Several resources aided in the development of the cooperative and have helped it become what it is today. They include a small Farmer Rancher grant from the U.S. Department of Agriculture Sustainable Agricultural Research and Education. In addition, the cooperative formed relationships with organizations like Intertribal Agriculture Council and Braiding the Sacred. They also received a grant from the Great Lakes Commission, and have been offered support from the Oneida Nation of Wisconsin, which provides free land leases.

Members of the cooperative have been able to buy equipment they need to use regularly—a disc, a trailer, a 500-gallon sprayer, and two tractors, including a 1957 Case Tractor.

“We realized we needed to buy a cultivating tractor to get the weeds out from between the rows and found a 1945 Allis Chalmers cultivating tractor,” said Laura. “The equipment is stored at a barn the Oneida 4-H lets us use. We had access to equipment auctions and found what we needed in our budget.”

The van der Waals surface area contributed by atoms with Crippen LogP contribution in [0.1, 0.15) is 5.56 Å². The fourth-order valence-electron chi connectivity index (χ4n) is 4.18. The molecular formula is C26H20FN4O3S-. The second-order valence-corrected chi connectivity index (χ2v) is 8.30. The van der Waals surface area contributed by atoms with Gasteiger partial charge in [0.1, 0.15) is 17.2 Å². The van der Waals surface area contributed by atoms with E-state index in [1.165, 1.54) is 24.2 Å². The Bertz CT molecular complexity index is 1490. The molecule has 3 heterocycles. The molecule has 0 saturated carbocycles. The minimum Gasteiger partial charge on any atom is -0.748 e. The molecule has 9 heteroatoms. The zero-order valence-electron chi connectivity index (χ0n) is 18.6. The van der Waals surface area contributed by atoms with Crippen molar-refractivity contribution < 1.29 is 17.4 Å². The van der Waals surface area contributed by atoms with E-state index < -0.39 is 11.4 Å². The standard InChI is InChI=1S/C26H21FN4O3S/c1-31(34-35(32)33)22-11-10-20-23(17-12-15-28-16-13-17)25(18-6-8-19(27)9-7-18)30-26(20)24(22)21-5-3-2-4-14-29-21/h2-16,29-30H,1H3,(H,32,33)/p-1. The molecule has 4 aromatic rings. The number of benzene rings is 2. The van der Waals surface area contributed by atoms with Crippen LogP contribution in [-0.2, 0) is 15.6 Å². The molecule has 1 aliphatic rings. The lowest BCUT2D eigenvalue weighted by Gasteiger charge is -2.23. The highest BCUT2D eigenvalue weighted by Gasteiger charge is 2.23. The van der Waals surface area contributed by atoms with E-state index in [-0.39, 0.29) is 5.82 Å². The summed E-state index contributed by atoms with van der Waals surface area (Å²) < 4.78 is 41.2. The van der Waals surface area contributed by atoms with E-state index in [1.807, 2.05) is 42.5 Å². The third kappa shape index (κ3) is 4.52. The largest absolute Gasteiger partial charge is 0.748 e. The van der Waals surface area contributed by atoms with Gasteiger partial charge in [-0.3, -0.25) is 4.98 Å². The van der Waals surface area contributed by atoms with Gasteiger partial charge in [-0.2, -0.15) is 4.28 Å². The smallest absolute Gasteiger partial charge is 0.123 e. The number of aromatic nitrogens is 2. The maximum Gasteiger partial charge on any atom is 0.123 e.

The Ohe∙láku members also use traditional methods of bartering rather than selling produce for money.

“We have enough corn now that we can trade with other people,” said Laura. “We do a lot of trades; we’ve traded for salmon, bison, honey, and maple syrup. It’s easy to put a dollar amount on something and understand it that way, but when you say, ‘I’m not going to sell it, but I’ll trade it,’ you stop and think about what you’re doing, the work that went into what you’re asking for, and the work that goes into what you’re offering. You get more of a connection with what it is that you’re dealing with if you don’t put a monetary value on it.”

The co-op has been so successful in what it does that others have come to its members for assistance in growing corn.

“We were approached by the Potawatomi Nation in Carter, Wisconsin, to help mentor them to grow corn,” said Laura. “They don’t have a lot of Potawatomi corn seed at this time, so they are going to use our seed to learn how to grow the corn. Then, as they become proficient, they will switch over and grow out the few corn seeds that they have of the Potawatomi corn variety.”